This also has implications for issues conservatives care about. Shapiro and others are well known for their crude arguments against the trans movement. But the argument that the only thing that matters is a purely scientific approach to the world inadvertently supports the position of transgender individuals (as it should). If all we care about are the facts of the world, and how they can be manipulated to service our ends, there is no intrinsic reason why the fact of our biological sex at birth cannot be manipulated if we so desire. Indeed, since, according to the instrumentalist position, there can be nothing inherently wrong with pursuing the end of transcending our initial biological sex, we should be applauding those scientists who are better able to satisfy the wishes of individuals by bringing individual biology closer to that of preferred sex. Shapiro may object that this is simply unscientific, because sex is determined at birth. But that is no real argument, since the facts about the world simply exist to be manipulated through scientific reason, which can reconfigure reality according to our wishes. Indeed, the more STEM fields advance, the fewer immediate barriers there will be to people doing just that. The only argument against this position is a (bad) moral one, and encouraging indifference to learning about moral argumentation can only entrench the belief that almost everything is a matter of opinion, bias and perspective.

One Dimensional Reason

The kind of argumentation deployed by Shapiro and others is characteristic of what the Frankfurt School’s Herbert Marcuse would call “one dimensional” instrumentalist reasoning. It takes itself to be a factual approach to the world, when really the content of its argumentation operates at only one level. This is why many conservatives have been insistent that the liberal arts and humanities must play a central role in everyone’s education. Without a deep understanding of different approaches to normative reasoning, and a robust sense of how those approaches developed historically, political discourse is reduced to little more than assertions of fact and opinion.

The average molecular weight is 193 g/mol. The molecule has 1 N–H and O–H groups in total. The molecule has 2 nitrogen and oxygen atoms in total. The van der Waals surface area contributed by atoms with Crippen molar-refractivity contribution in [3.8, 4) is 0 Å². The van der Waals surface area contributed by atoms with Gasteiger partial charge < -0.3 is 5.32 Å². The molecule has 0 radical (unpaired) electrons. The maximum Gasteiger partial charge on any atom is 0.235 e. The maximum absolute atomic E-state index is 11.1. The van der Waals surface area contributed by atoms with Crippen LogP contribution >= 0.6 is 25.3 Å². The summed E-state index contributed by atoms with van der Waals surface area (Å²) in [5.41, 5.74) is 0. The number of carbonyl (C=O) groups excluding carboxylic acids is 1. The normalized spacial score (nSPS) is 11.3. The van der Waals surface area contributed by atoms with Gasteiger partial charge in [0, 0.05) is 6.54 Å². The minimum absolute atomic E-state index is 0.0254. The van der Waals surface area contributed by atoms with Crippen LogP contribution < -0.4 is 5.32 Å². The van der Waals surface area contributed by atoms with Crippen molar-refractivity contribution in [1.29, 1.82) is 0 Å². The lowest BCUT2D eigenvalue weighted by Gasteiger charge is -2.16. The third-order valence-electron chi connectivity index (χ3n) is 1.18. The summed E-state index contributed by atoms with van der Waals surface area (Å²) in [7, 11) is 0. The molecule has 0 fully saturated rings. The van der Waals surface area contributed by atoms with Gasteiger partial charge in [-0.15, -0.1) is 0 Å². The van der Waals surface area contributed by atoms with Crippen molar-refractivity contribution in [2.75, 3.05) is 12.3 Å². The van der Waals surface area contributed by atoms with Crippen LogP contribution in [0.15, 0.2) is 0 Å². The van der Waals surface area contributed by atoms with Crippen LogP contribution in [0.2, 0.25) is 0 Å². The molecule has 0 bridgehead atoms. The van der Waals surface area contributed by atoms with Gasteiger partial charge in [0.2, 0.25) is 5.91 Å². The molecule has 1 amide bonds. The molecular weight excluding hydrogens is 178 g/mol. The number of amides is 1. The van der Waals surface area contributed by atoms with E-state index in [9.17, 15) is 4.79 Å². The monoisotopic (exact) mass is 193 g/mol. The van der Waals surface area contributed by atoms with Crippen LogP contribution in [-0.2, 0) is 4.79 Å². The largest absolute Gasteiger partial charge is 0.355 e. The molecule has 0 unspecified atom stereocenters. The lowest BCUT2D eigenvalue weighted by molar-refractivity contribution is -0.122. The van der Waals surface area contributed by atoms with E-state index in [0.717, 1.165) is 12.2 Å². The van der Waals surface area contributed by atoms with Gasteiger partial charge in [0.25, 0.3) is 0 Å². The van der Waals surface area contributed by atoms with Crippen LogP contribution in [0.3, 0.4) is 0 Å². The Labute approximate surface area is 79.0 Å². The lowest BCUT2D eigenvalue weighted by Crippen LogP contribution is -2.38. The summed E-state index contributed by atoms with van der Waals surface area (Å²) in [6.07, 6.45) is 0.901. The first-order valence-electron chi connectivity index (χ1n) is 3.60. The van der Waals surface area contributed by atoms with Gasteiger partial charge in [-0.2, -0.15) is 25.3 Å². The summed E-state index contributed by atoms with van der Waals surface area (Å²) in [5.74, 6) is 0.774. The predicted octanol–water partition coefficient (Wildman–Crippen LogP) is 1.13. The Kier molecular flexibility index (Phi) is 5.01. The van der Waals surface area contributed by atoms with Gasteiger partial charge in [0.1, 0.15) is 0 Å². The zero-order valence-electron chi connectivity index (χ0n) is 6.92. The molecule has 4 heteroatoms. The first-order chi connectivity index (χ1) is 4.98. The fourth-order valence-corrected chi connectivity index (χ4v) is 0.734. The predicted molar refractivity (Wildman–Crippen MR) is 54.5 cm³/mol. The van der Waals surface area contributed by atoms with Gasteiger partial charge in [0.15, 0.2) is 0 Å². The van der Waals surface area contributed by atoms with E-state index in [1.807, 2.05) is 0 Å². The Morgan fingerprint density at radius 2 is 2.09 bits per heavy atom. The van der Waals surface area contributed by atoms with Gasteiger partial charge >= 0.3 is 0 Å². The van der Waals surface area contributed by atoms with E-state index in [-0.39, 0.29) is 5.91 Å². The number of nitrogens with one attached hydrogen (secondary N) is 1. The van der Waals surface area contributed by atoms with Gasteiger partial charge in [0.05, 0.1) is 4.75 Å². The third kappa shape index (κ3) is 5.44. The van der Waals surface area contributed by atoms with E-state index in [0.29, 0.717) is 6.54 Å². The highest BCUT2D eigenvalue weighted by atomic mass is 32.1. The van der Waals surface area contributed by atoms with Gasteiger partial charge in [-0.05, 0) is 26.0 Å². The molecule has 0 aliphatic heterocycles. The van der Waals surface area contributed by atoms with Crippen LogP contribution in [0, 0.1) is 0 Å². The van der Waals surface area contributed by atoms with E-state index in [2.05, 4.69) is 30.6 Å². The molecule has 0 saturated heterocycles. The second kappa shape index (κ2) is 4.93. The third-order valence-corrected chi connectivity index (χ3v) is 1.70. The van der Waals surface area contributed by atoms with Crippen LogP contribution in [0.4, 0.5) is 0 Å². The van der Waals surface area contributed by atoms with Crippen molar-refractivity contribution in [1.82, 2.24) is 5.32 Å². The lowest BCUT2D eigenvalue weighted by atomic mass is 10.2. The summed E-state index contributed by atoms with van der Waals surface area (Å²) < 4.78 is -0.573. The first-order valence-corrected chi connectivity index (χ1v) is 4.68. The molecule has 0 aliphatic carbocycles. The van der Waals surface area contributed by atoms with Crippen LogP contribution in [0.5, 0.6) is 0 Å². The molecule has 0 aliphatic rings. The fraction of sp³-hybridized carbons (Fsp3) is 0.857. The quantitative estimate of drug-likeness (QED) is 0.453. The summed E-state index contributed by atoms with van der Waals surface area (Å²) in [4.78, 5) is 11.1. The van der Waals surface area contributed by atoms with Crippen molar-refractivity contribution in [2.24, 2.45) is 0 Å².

While there is something to these conservative critiques, they lack the bite of their left-wing counterparts. This is particularly true of cultural analyses of the Frankfurt School, which hold a special value in today’s partisan times. Marcuse, Horkheimer and Adorno are often attacked as “cultural Marxists,” determined to destroy Western civilization. In fact, they were very keen to save it from the threat of barbarism they saw in uninhibited instrumentalism and its one dimensionality. For the critical theorists of the Frankfurt School, it was more essential than ever to embed oneself fully in the philosophical, religious and artistic history of Western civilization because new forms of technical media and culture industries were gradually stripping away our capacity to think critically and carefully about complex subject matters.

Take political discourse. Modern day technology has wonderfully advanced our capacity to research and analyze political topics. But it can also flatten our understanding, since new media must compete with one another to compress complex topics into a simple, entertaining and fast format, which can be easily digested by consumers. This can drive commentators to present dualistic narratives, which are easily understood and presented in a short period of time: one side is good, the other is bad, and the triumph of our partisans over theirs will solve all pressing political problems. The Frankfurt Schoolers were also very concerned that the emphasis on financial gain and profit would gradually encourage societies to abandon education in the liberal arts and humanities, in favor of purely technical fields, since the latter contribute to economic efficiency and growth, while the former incline individuals to critically analyze their society and demand change. Indeed, as Jürgen Habermas points out, this has been the duty of liberal arts and humanities since Socrates, who famously inaugurated Western philosophy by declaring that the abstract sciences were less interesting to him than questions about human nature and justice.